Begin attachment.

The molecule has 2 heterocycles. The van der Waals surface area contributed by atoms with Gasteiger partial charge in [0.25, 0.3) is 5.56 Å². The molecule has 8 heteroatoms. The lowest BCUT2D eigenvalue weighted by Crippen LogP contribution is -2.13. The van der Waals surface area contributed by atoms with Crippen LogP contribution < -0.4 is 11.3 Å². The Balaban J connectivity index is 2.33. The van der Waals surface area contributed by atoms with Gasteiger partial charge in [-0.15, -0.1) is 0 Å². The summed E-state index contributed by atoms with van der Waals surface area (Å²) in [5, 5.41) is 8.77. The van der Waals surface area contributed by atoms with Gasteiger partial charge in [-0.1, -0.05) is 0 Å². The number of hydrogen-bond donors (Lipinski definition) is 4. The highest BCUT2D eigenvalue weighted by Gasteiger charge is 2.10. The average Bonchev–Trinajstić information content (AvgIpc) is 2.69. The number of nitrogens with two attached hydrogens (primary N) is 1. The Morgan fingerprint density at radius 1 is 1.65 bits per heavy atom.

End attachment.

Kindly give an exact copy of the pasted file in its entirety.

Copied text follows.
The molecule has 2 heterocycles. The van der Waals surface area contributed by atoms with Gasteiger partial charge in [0.25, 0.3) is 5.56 Å². The molecule has 8 heteroatoms. The lowest BCUT2D eigenvalue weighted by Crippen LogP contribution is -2.13. The van der Waals surface area contributed by atoms with Crippen LogP contribution < -0.4 is 11.3 Å². The Balaban J connectivity index is 2.33. The van der Waals surface area contributed by atoms with Gasteiger partial charge in [-0.15, -0.1) is 0 Å². The summed E-state index contributed by atoms with van der Waals surface area (Å²) in [5, 5.41) is 8.77. The van der Waals surface area contributed by atoms with Gasteiger partial charge in [-0.1, -0.05) is 0 Å². The number of hydrogen-bond donors (Lipinski definition) is 4. The highest BCUT2D eigenvalue weighted by Gasteiger charge is 2.10. The average Bonchev–Trinajstić information content (AvgIpc) is 2.69. The number of nitrogens with two attached hydrogens (primary N) is 1. The Morgan fingerprint density at radius 1 is 1.65 bits per heavy atom.